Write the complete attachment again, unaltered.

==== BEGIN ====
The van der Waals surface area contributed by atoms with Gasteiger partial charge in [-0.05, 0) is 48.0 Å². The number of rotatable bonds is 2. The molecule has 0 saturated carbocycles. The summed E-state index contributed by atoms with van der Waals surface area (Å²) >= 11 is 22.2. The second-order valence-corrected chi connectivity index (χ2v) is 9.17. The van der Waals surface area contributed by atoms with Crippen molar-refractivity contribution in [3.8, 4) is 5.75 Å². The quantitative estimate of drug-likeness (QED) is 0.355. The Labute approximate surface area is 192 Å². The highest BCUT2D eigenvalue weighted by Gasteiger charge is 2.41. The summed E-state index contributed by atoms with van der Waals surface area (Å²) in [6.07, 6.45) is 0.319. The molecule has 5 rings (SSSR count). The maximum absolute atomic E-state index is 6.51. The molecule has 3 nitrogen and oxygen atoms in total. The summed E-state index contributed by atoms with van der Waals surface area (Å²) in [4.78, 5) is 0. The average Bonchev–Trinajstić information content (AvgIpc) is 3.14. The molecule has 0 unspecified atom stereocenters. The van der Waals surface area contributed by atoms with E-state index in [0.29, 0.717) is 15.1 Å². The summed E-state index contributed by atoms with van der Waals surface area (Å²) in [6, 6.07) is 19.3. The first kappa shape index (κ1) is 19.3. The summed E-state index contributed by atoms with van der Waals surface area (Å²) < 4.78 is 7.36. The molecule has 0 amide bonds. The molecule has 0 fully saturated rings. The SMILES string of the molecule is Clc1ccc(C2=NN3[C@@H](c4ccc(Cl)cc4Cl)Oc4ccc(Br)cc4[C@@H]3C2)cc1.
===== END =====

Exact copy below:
The van der Waals surface area contributed by atoms with Gasteiger partial charge in [-0.05, 0) is 48.0 Å². The number of rotatable bonds is 2. The molecule has 0 saturated carbocycles. The summed E-state index contributed by atoms with van der Waals surface area (Å²) >= 11 is 22.2. The second-order valence-corrected chi connectivity index (χ2v) is 9.17. The van der Waals surface area contributed by atoms with Crippen molar-refractivity contribution in [3.8, 4) is 5.75 Å². The quantitative estimate of drug-likeness (QED) is 0.355. The Labute approximate surface area is 192 Å². The highest BCUT2D eigenvalue weighted by Gasteiger charge is 2.41. The summed E-state index contributed by atoms with van der Waals surface area (Å²) in [6.07, 6.45) is 0.319. The molecule has 5 rings (SSSR count). The maximum absolute atomic E-state index is 6.51. The molecule has 3 nitrogen and oxygen atoms in total. The summed E-state index contributed by atoms with van der Waals surface area (Å²) in [4.78, 5) is 0. The average Bonchev–Trinajstić information content (AvgIpc) is 3.14. The molecule has 0 unspecified atom stereocenters. The van der Waals surface area contributed by atoms with E-state index in [0.29, 0.717) is 15.1 Å². The summed E-state index contributed by atoms with van der Waals surface area (Å²) in [6, 6.07) is 19.3. The first kappa shape index (κ1) is 19.3. The summed E-state index contributed by atoms with van der Waals surface area (Å²) < 4.78 is 7.36. The molecule has 0 amide bonds. The molecule has 0 fully saturated rings. The SMILES string of the molecule is Clc1ccc(C2=NN3[C@@H](c4ccc(Cl)cc4Cl)Oc4ccc(Br)cc4[C@@H]3C2)cc1.